USA

Emily Dickinson

Poetic Beats

Welcome to this week’s Poetic Beats with Howard Bond and Davy D recorded on the 25th of June 2018 on Red Kite Radio.

Emily Dickinson is considered to be one of the greatest poets to emerge from the USA. It wasn’t until after her death in 1886, when over 1800 of her poems were discovered, that her real genius came to prominence. On this show we read and discuss her poem Summer Showers and look into why she still has an influence in the study and development of poetry.

If you have difficulty listening to this broadcast a text version of the poem is included after the soundbar.

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Summer Shower

A drop fell on the apple tree,

Another on the roof;

A half a dozen kissed the eaves,

And made the gables laugh.

 

A few went out to help the brook,

That went to help the sea.

Myself conjectured, Were they pearls,

What necklaces could be!

 

The dust replaced in hoisted roads,

The birds jocoser sung;

The sunshine threw his hat away,

The orchards spangles hung.

 

The breezes brought dejected lutes,

And bathed them in the glee;

The East put out a single flag,

And signed the fete away.

 

Emily Dickinson.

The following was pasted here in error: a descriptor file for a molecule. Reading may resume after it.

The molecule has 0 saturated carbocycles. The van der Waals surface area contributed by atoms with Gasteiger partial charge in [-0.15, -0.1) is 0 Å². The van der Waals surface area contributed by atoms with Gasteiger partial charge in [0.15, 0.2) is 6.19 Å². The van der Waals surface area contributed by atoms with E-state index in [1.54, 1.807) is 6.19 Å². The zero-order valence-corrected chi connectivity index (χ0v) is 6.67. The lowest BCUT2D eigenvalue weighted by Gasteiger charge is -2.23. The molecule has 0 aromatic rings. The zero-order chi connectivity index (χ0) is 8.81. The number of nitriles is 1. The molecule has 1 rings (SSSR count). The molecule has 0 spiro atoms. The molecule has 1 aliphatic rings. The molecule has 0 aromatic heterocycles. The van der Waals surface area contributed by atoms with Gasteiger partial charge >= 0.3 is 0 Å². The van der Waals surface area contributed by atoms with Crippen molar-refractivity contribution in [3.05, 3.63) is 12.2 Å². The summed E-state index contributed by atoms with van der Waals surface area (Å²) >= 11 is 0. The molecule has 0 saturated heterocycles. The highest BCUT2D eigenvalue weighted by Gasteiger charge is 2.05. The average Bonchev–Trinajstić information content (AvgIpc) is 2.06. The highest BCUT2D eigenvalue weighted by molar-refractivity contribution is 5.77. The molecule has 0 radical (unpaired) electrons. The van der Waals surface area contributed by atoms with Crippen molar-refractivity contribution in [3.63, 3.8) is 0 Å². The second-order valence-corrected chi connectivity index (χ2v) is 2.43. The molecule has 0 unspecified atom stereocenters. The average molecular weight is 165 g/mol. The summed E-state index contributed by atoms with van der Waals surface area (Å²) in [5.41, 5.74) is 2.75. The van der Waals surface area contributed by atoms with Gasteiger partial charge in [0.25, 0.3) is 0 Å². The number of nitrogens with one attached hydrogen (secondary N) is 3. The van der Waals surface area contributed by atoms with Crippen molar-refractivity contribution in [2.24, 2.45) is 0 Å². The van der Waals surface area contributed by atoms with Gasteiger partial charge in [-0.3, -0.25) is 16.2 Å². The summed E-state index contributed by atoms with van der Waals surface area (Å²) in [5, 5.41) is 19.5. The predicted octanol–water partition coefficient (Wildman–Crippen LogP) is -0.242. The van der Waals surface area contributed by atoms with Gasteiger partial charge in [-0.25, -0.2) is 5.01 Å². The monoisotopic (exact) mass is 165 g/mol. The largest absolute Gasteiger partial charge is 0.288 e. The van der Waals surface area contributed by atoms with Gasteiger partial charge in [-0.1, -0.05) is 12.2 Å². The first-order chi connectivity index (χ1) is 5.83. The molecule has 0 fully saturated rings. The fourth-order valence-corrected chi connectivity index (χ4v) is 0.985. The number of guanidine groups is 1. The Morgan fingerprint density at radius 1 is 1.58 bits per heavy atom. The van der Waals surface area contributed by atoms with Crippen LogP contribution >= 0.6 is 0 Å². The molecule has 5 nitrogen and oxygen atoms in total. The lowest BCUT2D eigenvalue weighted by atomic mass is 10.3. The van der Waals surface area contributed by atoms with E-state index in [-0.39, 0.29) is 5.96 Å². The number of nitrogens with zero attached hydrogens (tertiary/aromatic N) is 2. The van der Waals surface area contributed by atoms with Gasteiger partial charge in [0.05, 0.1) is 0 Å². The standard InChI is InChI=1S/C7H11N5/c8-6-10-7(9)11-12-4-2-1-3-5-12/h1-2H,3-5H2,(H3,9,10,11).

US Election 2016: A Brit’s View

trumped

Send in the Clowns

 

clownsIllustration Credit: Ben Smith

The World Clown Association is up in arms.

A recent outbreak of anti-social behaviour, in various countries, by people dressed as clowns is tarnishing their professional image. (This doesn’t include the ones in the British Parliament, or over in the USA, currently involved in the Clinton / Trump Circus.)

These outbreaks are worrying me. I have always held a close affection for clowns. It stems from my childhood days watching them running around the circus throwing buckets of confetti at unsuspecting audiences.

Clowns first appeared in the Fifth dynasty of ancient Egypt and, through time, have provided much material for writers and poets. Fool characters named Clown appear in Shakespeare’s Othello and A Winter’s Tale. Dame Edith Sitwell’s, Clown Houses and Vachel Lindsay’s, The Angel and the Clown, are famous examples of poetry with clowns as the focus. Perhaps the most famous Clown poem is,  A Clown’s Prayer, the writer unknown.

“As I stumble through this life,
Help me to create more laughter than tears,
Dispense more happiness than gloom,
Spread more cheer than despair.

Never let me become so indifferent,
That I will fail to see the wonder